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March 27, 1937

THE SEARCH FOR NEW INSECTICIDES

JAMA. 1937;108(13):1124-1125. doi:10.1001/jama.1937.02780130108012

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Abstract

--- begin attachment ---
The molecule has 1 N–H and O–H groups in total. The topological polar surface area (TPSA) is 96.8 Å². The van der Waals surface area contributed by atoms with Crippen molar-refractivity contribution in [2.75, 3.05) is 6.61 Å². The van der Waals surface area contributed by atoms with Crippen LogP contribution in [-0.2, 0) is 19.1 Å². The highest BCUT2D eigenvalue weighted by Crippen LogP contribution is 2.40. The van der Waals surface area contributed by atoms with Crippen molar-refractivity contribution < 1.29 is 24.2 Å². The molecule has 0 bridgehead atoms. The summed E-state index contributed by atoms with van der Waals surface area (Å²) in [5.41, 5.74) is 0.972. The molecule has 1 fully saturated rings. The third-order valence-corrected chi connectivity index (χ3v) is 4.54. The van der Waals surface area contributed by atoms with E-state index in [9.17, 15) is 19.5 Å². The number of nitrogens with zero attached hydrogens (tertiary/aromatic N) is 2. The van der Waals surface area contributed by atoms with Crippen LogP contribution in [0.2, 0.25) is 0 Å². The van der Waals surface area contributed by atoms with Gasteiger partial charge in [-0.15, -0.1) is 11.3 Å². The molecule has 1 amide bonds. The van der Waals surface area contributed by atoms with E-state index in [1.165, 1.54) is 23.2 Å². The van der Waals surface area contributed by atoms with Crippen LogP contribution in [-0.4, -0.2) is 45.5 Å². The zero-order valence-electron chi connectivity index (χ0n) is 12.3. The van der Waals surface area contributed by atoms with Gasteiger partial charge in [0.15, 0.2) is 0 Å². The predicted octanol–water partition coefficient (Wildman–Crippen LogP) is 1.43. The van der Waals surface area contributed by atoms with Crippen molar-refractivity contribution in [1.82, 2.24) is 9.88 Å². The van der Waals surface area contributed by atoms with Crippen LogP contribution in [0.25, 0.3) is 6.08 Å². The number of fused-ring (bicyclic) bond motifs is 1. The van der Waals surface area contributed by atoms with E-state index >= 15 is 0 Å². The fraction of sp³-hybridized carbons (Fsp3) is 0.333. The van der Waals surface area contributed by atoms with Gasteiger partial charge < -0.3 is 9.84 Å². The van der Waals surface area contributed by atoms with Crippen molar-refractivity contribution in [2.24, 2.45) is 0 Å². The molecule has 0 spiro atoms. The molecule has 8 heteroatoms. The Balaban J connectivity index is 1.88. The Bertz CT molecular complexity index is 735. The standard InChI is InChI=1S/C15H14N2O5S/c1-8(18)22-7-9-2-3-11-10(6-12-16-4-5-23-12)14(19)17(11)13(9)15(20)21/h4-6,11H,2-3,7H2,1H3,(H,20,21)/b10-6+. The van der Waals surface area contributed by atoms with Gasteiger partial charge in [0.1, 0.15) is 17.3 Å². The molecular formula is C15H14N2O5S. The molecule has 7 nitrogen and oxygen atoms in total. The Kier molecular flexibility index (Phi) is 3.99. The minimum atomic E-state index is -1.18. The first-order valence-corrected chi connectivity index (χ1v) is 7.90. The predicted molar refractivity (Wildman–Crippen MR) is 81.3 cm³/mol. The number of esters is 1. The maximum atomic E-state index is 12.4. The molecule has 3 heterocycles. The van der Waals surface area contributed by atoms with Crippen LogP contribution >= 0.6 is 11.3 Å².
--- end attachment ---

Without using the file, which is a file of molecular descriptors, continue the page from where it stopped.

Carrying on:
Lead arsenate has been for years the main reliance in the control of insects that prey on food crops. As the product is poisonous a significant amount of residue from its use on fruits and vegetables is deleterious to health. The United States Department of Agriculture has been endeavoring to discover a more nearly ideal insecticide. According to the chief of the Bureau of Entomology and Plant Quarantine, Lee A. Strong, the most promising discovery which the department has made is a sulfur compound called phenothiazine. This new product, which is easily prepared by combining sulfur and diphenylamine, has been tested in large scale field tests, which, although highly encouraging, showed the need for more study. Phenothiazine will control the codling moth, the chief insect pest affecting the apples in the Northwest, much better than will lead arsenate, and it leaves a residue that is less likely than lead arsenate

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